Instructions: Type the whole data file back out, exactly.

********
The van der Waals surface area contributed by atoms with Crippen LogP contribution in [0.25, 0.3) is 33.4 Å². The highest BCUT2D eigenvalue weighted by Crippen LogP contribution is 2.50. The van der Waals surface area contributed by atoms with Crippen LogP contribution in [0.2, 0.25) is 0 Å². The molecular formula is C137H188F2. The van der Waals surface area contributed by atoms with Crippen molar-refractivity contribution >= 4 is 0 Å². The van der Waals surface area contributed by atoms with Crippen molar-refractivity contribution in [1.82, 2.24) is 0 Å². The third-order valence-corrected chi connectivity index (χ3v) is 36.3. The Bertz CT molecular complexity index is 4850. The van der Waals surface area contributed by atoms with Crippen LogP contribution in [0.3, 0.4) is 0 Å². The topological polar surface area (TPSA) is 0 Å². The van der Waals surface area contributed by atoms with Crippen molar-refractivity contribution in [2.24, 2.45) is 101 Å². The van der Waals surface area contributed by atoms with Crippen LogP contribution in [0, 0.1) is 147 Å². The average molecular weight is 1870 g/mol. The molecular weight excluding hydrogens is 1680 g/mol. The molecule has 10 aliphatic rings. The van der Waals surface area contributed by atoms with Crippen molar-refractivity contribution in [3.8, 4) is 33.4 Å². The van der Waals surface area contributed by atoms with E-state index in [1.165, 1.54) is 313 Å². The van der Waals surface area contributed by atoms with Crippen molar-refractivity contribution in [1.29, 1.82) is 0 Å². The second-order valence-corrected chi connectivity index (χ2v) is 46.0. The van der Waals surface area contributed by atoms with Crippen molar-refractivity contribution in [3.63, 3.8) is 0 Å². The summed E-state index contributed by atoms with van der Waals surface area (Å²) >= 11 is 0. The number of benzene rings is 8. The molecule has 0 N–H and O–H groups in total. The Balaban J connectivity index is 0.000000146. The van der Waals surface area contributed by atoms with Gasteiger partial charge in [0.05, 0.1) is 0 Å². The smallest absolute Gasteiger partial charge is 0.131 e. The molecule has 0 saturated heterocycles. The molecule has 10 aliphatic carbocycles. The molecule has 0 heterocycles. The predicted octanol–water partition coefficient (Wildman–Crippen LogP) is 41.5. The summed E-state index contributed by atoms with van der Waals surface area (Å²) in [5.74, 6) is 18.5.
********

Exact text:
The van der Waals surface area contributed by atoms with Crippen LogP contribution in [0.25, 0.3) is 33.4 Å². The highest BCUT2D eigenvalue weighted by Crippen LogP contribution is 2.50. The van der Waals surface area contributed by atoms with Crippen LogP contribution in [0.2, 0.25) is 0 Å². The molecular formula is C137H188F2. The van der Waals surface area contributed by atoms with Crippen molar-refractivity contribution >= 4 is 0 Å². The van der Waals surface area contributed by atoms with Crippen molar-refractivity contribution in [1.82, 2.24) is 0 Å². The third-order valence-corrected chi connectivity index (χ3v) is 36.3. The Bertz CT molecular complexity index is 4850. The van der Waals surface area contributed by atoms with Crippen LogP contribution in [0.3, 0.4) is 0 Å². The topological polar surface area (TPSA) is 0 Å². The van der Waals surface area contributed by atoms with Crippen molar-refractivity contribution in [2.24, 2.45) is 101 Å². The van der Waals surface area contributed by atoms with Crippen LogP contribution in [0, 0.1) is 147 Å². The average molecular weight is 1870 g/mol. The molecular weight excluding hydrogens is 1680 g/mol. The molecule has 10 aliphatic rings. The van der Waals surface area contributed by atoms with Crippen molar-refractivity contribution in [3.8, 4) is 33.4 Å². The van der Waals surface area contributed by atoms with E-state index in [1.165, 1.54) is 313 Å². The van der Waals surface area contributed by atoms with Crippen molar-refractivity contribution in [1.29, 1.82) is 0 Å². The second-order valence-corrected chi connectivity index (χ2v) is 46.0. The van der Waals surface area contributed by atoms with Crippen molar-refractivity contribution in [3.63, 3.8) is 0 Å². The summed E-state index contributed by atoms with van der Waals surface area (Å²) >= 11 is 0. The number of benzene rings is 8. The molecule has 0 N–H and O–H groups in total. The Balaban J connectivity index is 0.000000146. The van der Waals surface area contributed by atoms with Gasteiger partial charge in [0.05, 0.1) is 0 Å². The smallest absolute Gasteiger partial charge is 0.131 e. The molecule has 0 saturated heterocycles. The molecule has 10 aliphatic carbocycles. The molecule has 0 heterocycles. The predicted octanol–water partition coefficient (Wildman–Crippen LogP) is 41.5. The summed E-state index contributed by atoms with van der Waals surface area (Å²) in [5.74, 6) is 18.5.